This book contains accounts of interviews carried out from 1936 to 1938 with approximately 60 former slaves living in Indiana. Note that other volumes of oral interviews were also prepared in other states as part of this Federal Writers Project.

Books and articles on Local, City, and County History in Indiana

German Settlers and German Settlements in Indiana: A Memorial for the State Centennial, 1916

Fritsch, William A.
Evansville, IN: 1915

The author explained in the Preface of this small book that he was a German by birth and education, and had been a citizen of Indiana for over 50 years during which he had traveled widely around the state. He wrote that, “He believes that over half the population of the state are either German or of German descent and feels that they have not received due credit for their share in the development of the state. For many years he has devoted his leisure hours to the task of gathering facts and data regarding the Germans as a factor in the upbuilding of the state…” Chapter headings are:

-The Early Settlers of Indiana -New Harmony a German Settlement -Other Immigrants -Germans in the Civil War -After the Civil War -German Industry and Public Institutions -Pioneers in the Learned Profession -German-American Alliance of Indiana

Some suggested works for genealogy research in Indiana: Genealogy & Local History – Indiana

For works about immigration of various ethnic groups, see:
Ohio Social History
(Scotch-Irish and Welsh);
Illinois Ohio Social History (Norwegians);
Michigan Social History (Dutch, Jews and Armenians);
Wisconsin Social History (Czechs, Danish, Cornish, Germans, Norwegians, Dutch, Swiss, Belgians, Greeks and Icelanders)

“A Letter of 1832”

Indiana Magazine of History Volume 25, Issue 3, September 1929, pp 242-245

Fussell, Martha
Bloomington: Indiana University

Martha Fussell had recently arrived at Pendleton, on the Indiana frontier, when she wrote this letter home to her husband’s parents.

Prairie Farms and Prairie Folk

– Volume 2

Gillmore, Parker
London: Hurst and Blackett 1872

These two volumes appear to be reminiscences of the author – mainly of his youth in southern Indiana and Illinois. There are numerous anecdotes that portray life in pioneer days.

Books and articles about work, medical care, business & industry, etc. at Indiana Economic History

“The Coming of the English to Indiana in 1817 and Their Hoosier Neighbors”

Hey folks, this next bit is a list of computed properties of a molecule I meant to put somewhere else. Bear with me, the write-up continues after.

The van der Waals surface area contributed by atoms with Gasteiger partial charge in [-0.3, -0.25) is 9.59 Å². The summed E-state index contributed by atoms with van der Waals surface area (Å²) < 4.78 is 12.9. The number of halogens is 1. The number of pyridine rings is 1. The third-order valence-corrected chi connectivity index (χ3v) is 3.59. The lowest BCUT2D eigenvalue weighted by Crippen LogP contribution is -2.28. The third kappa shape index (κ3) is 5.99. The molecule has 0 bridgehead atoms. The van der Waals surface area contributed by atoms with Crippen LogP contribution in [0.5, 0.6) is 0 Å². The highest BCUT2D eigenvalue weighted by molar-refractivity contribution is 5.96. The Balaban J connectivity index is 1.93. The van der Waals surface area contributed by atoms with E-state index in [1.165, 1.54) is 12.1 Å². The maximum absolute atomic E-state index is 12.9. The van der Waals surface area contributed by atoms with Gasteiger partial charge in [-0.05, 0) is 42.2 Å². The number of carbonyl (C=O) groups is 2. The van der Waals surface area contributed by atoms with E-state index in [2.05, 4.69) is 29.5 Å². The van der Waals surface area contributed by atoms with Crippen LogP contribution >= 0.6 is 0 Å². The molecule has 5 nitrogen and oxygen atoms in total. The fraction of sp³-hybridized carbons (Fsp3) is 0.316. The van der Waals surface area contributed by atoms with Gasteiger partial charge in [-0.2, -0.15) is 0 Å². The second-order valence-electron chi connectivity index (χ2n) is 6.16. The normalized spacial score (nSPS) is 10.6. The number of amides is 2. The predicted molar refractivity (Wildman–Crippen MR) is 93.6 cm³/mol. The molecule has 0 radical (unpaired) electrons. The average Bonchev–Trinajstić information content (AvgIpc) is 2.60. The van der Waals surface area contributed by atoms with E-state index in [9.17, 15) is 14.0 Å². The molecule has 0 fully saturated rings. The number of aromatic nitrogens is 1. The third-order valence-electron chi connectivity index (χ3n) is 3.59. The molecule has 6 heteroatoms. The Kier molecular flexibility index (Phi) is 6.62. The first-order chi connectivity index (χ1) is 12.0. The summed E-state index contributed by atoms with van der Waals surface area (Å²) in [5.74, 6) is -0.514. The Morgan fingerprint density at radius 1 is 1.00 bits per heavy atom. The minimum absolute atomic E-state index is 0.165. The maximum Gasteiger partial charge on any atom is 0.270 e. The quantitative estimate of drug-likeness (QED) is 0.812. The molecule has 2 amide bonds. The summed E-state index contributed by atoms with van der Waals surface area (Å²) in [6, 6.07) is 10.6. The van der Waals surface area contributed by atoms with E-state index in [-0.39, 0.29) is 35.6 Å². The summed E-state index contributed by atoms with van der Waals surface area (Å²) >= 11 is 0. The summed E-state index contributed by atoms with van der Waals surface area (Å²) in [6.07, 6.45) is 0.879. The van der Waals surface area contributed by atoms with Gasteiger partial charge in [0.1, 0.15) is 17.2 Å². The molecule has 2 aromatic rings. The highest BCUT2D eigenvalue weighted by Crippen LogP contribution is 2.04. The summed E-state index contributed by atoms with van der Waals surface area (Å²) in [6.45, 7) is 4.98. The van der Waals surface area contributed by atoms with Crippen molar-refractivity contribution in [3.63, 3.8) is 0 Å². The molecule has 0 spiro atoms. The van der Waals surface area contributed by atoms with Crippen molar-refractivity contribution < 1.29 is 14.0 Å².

Indiana Magazine of History Volume 15, Issue 2, 1919, pp 89-178

Iglehart, John E.
Bloomington, IN: Indiana University

“A Forgotten Feminist: The Early Writings of Ida Husted Harper, 1878–1894”

Indiana Magazine of History Volume 73, Issue 2, June 1977, pp 79-101

Jones, Nancy Baker
Bloomington: Indiana University

“Ohioans in Northern Indiana before 1850”

Indiana Magazine of History Volume 49, Issue 4, December 1953, pp 391-404

Lang, Elfrieda
Bloomington: Indiana University

The New Harmony Movement

Lockwood, George B.
NY: Appleton 1905

A somewhat academic history of the movement. Chapter headings are:

-New Harmony’s Place in History -The Rise of the Rappites -The Rappites in Indiana -The Rappite Hegira -Robert Owen and the Industrial Revolution -Agitation in England -The New Moral World -The Founding of New Harmony -The Preliminary Society -“The Half-way House” -The “Permanent Community” -The Social System on Trial -The Duke of Saxe-Weimar at New Harmony -Two Views of New Harmony -Community Progress -Community Disintegration -Robert Owen’s Farewell Addresses -The Ten Lost Tribes of Communism -Woman at New Harmony -The Educational Experiment -Josiah Warren -Robert Owen’s Later Life -New Harmony’s Later History -The MacLure Library Movement -Robert Dale Owen -Appendix: Sources

See also: Podmore, Frank, Robert Owen in Century Past Biographies: M, N & O

Books and articles on education, the arts, journalism, recreation and architecture are in Indiana Cultural History

“The Flow of Colonists To and From Indiana Before the Civil War”

Indiana Magazine of History Vol. 11, No. 1 (March 1915) pp 1-7.

Lynch, William O.
Bloomington: Indiana University

The author was a professor of American history at Indiana State Normal School. In this brief article Professor Lynch drew upon the censuses of 1850 and 1860 to describe the origins of Indiana residents before 1850, and show how migration patterns into Indiana were changing in the 1850s.

The Diaries of Donald Macdonald, 1824-1826

Macdonald, Donald
Indianapolis: Indiana Historical Society 1942

This book contains the journals of two visits by Captain Donald Macdonald to the U.S. from his home in Ireland, in 1824-25 and 1825-26. Both journals contain accounts of his visits to New Harmony, IN.

History of the Regulators of Northern Indiana

Mott, M.H.
Indianapolis: Indianapolis Journal 1859

Soon after the sale of public lands in northern Indiana began in 1835 and 1836, that country began to be particularly infested with horse thieves, blacklegs, etc. Their operations extended into southern Michigan because they, of course, knew no state bounds. The inhabitants suffered so much from their depredations that the State Legislature passed on March 9, 1852, an Act authorizing the formation of companies for the detection and apprehension of horse thieves andother felons, and defining their powers. These groups were known as regulators. The first group, known as the LaGrange County Rangers, was organized September 20, 1856. Other groups organized rapidly and effectively cleared the country of these ‘nefarious operators’.

“Pioneer Life” Paper 1

– Paper 2

– Paper 3

– Paper 4

Indiana Magazine of History Vol. 3, Issue 1 pp 1-11, Mar 1907; Volume 3, Issue 2 pp 51-57, June 1907; Vol 3, Issue 3, pp 125-131 Sep 1907; Vol 3, Issue 4, pp 182-188 Dec 1907

Parker, Benjamin S.
Bloomington: Indiana University

This article, issued in four installments, was written from manuscript material that the author was working into a book on the history of Henry County, IN. Topics covered include: